The question presented for determination by this court is whether a document dated July 8, 1939, and purporting to be the last will and testament of Anna L. Danielly, deceased, may be probated as such.
The document was signed and sealed by the decedent and contains a perfect attestation clause. It is also signed by two attesting witnesses. One of the attesting witnesses is dead. However, the other witness, Louis S. Darnell, appeared
in court and testified as to the manner of execution of the will. His testimony was to the effect that all the requisites of the statute were complied with.
A reading of the will shows that several paragraphs thereof have been crossed out in pencil and portions of other paragraphs have been marked out by pencil. On the back of the document, the following notation appears:
This document was located in an iron safe in the residence of the decedent, and was obviously in her possession at the time of her death.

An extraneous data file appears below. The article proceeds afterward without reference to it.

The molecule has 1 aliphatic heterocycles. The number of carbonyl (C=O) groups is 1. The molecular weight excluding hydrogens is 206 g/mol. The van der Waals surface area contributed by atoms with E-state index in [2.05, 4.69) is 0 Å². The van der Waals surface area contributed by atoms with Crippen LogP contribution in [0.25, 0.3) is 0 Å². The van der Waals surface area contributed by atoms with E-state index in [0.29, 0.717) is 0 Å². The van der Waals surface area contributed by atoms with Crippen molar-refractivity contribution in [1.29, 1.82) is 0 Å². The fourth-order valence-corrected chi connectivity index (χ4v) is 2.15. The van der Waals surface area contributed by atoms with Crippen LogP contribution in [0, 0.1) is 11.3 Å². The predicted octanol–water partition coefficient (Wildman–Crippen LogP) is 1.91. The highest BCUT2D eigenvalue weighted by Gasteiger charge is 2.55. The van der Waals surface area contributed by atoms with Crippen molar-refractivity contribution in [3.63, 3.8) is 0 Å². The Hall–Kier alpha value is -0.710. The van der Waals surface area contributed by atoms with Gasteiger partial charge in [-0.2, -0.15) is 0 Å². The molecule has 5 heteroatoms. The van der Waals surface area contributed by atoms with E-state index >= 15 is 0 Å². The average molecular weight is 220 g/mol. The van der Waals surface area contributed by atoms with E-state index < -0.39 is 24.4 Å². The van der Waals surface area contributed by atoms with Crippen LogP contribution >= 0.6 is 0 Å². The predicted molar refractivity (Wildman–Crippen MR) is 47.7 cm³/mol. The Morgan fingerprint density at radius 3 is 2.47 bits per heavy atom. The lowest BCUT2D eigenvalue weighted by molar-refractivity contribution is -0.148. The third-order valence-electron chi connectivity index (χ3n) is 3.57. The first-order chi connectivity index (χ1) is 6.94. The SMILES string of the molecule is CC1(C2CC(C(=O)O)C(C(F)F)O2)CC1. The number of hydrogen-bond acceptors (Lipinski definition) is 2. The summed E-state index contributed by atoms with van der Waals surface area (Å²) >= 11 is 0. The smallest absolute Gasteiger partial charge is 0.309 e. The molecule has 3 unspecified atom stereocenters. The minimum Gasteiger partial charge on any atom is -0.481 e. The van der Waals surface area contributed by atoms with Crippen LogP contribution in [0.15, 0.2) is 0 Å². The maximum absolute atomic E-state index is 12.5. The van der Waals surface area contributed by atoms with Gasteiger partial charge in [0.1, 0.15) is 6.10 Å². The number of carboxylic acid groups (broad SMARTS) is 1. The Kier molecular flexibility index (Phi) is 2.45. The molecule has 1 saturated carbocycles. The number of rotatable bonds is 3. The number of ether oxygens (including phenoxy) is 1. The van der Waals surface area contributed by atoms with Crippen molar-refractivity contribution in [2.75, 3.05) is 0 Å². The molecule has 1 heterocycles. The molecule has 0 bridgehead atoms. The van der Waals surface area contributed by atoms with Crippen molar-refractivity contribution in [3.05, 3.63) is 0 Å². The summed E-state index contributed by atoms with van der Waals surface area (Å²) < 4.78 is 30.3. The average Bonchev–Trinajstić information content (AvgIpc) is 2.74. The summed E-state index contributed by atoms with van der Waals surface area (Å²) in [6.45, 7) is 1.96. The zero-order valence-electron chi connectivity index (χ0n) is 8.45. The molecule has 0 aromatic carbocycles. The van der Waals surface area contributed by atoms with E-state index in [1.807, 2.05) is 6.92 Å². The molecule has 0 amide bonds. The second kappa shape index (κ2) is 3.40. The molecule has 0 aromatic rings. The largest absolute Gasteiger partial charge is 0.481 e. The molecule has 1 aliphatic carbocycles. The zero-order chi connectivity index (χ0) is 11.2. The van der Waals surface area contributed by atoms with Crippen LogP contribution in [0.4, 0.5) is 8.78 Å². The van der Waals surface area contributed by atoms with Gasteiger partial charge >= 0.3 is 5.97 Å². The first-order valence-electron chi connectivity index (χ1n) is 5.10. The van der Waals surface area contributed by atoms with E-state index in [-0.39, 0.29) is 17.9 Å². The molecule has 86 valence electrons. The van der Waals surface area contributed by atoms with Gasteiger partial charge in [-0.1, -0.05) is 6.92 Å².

The first inquiry presented is the effect of the handwritten notation on the back of the will. There is no doubt that this notation was made by the decedent. If this notation has the effect of revoking the will, it, of course, may not be probated. It is essential to a revocation of a will that the testatrix intended to revoke it. In re Davis' Estate , 134 N.J. Eq. 393, 35 A. 2 d 880 (E. & A. 1944).
The language of the notation clearly indicates that the testatrix intended to revoke the will under consideration. However, under our statute, intention unaccompanied by one or more of the enumerated acts is not sufficient to effect a revocation, R.S. 3:2-4. Where a will has been executed with all the legal formalities, it can be revoked only by burning, cancelling, tearing or obliterating it by the testator, or by his direction, or by a writing executed with the same formalities as the will itself. In re Haness' Estate , 98 N.J. Eq. 645, 130 A. 655 (Prerog. 1925); In re Frothingham's Will , 75 N.J. Eq. 205, 71 A. 695 ...